Publishing an Internet E-Zine

Publishing an Internet E-Zine

Joseph E. Burns (Southeastern Louisiana University, USA) and Dianna Laurent (Southeastern Louisiana University, USA)
Copyright: © 2008 |Pages: 12
DOI: 10.4018/978-1-59904-863-5.ch027
OnDemand PDF Download:
$37.50

Abstract

An e-zine is defined as an online version of a magazine most often offered to the audience of an existing Web site. E-zines should strive to follow the conventions of traditional magazines, being delivered to a subscriber base on a regular timetable and offering multiple articles per issue. Advertising should be minimal, and only those persons who sign up should receive the e-zine. Where an e-zine will differ from a traditional magazine is in its relationship with the Web site that offers it. Each issue should work in tandem with its Web site. The e-zine should not only offer new information, but should also act as a reminder to the reader to visit the parent Web site by offering links to recently updated pages and new information. E-zines are almost exclusively delivered to a subscriber base through e-mail. Therefore, the e-zine publisher must test content against e-mail spam filters to assure delivery.

Key Terms in this Chapter

E-Zine: This is a shortened, Internet title for an online magazine. It is generally an e-mail offering multiple articles on a single topic area delivered to a subscriber base. Often an e-zine is offered by a Web site as a method of subdividing its audience into smaller, more topic-specific groups in order to offer both targeted content and advertising. Where an e-zine differs from a newsletter is its adherence to traditional magazine conventions.

Subscriber Base: A subscriber base in terms of an e-zine is a smaller portion of a Web site’s existing audience. e-zines are mainly offered to a Web site’s audience through a subscriber page. Interested persons can visit the page and provide an e-mail address in order to receive the Web site’s e-zine. Larger Web sites will often offer multiple e-zines covering different topics. The purpose is to further subdivide the Web site audience in order to be able to better target information and advertising.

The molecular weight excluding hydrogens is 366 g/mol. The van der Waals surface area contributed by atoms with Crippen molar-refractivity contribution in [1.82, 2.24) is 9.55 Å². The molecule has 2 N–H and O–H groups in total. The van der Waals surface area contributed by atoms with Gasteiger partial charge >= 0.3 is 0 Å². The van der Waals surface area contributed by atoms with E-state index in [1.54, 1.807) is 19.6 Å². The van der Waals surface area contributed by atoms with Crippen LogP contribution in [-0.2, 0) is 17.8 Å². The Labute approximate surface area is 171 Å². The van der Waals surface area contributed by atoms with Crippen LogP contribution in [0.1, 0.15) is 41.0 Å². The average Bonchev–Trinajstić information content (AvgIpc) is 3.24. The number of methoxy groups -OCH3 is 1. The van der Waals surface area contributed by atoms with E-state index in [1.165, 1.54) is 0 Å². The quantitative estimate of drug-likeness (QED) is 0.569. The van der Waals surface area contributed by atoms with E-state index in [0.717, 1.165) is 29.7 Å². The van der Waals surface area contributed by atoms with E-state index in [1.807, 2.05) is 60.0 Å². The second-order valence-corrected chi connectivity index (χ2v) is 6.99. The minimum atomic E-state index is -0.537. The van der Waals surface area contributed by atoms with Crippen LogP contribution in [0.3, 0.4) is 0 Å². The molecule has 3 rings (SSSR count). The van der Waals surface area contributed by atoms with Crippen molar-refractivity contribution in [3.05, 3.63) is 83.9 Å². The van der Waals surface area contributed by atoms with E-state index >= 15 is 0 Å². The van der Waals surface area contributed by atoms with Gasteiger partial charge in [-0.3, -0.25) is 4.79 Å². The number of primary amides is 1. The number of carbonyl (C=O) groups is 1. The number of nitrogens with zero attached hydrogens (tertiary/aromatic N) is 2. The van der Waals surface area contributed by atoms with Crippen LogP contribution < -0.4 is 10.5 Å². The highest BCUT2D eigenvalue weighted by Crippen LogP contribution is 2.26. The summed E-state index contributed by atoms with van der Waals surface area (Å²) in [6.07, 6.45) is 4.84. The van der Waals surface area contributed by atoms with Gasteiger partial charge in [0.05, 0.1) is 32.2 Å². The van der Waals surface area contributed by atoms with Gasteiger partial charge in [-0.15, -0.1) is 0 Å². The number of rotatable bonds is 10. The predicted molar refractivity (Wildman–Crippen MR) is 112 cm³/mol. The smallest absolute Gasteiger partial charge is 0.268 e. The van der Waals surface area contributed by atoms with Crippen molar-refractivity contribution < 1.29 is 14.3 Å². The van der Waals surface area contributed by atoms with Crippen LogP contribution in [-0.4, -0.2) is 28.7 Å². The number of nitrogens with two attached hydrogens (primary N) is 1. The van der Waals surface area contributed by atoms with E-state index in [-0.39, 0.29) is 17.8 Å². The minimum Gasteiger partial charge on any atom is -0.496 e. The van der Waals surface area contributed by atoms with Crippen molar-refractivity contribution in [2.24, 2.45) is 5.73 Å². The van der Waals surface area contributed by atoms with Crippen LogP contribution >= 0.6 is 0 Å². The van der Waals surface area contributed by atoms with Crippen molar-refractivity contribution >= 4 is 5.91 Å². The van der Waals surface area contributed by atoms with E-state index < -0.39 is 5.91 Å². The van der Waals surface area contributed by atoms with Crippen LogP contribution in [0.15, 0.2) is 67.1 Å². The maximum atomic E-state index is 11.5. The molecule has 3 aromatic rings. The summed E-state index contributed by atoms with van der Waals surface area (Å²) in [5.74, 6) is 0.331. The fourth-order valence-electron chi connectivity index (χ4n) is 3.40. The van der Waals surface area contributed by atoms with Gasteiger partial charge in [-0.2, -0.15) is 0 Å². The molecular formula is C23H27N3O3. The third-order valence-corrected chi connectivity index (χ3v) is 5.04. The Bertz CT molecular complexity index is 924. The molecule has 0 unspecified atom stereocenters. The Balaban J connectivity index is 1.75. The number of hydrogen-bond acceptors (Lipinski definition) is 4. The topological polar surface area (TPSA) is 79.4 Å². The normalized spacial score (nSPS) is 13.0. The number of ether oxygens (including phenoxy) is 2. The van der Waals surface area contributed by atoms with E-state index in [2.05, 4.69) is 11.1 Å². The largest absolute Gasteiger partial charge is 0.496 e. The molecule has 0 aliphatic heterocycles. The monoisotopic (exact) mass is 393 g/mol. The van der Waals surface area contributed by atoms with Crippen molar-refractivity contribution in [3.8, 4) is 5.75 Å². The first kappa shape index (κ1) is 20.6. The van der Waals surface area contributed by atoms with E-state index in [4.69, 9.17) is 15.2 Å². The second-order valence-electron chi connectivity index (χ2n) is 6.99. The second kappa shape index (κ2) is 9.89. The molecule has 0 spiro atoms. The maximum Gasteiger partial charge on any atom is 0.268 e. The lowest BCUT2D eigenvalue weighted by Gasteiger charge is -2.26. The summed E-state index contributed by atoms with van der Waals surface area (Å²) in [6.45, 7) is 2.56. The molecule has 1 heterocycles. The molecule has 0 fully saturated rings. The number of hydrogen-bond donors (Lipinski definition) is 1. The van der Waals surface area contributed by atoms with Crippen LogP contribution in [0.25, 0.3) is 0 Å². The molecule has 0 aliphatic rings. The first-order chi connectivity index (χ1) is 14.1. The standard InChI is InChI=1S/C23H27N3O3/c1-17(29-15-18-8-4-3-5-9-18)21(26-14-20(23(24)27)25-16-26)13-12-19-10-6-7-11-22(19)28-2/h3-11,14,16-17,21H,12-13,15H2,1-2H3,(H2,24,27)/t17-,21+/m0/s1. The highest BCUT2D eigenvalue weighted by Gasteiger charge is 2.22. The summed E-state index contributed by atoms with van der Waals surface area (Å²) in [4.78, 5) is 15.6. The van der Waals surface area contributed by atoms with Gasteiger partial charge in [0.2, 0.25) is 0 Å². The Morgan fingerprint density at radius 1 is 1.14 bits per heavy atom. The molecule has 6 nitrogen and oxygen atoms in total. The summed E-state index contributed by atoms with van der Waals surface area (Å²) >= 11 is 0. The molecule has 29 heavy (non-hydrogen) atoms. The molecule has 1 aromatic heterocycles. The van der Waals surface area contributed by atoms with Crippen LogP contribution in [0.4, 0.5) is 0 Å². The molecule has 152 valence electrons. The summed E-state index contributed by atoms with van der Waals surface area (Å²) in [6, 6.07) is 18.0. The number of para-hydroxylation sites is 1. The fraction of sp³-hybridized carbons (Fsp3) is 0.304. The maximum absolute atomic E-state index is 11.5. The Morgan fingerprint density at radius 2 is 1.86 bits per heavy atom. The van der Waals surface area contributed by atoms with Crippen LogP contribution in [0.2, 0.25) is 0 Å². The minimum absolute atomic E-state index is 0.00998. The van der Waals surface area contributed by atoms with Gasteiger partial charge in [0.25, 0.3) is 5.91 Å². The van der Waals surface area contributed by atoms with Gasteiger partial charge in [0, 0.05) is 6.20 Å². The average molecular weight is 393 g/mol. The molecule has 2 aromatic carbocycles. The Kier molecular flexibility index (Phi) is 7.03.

Newsletter: Newsletters are information delivered via e-mail much like e-zines. Generally, what sets an e-zine apart from a newsletter is a more formal adherence to magazine conventions and a more regulated schedule of delivery. However, there are no set rules to exactly what defines a newsletter and an e-zine. To many, the terms are interchangeable.

Convention: A convention is a generally accepted idea of how something should be presented. In terms of an e-zine, conventions created through traditional magazines are followed. Those conventions include, but are not limited to, offering the e-zine on a regular basis either weekly or monthly, multiple articles per issue, targeted advertising, and a subscriber base.

Newsletter: Newsletters are information delivered via e-mail much like e-zines. Generally, what sets an e-zine apart from a newsletter is a more formal adherence to magazine conventions and a more regulated schedule of delivery. However, there are no set rules to exactly what defines a newsletter and an e-zine. To many, the terms are interchangeable.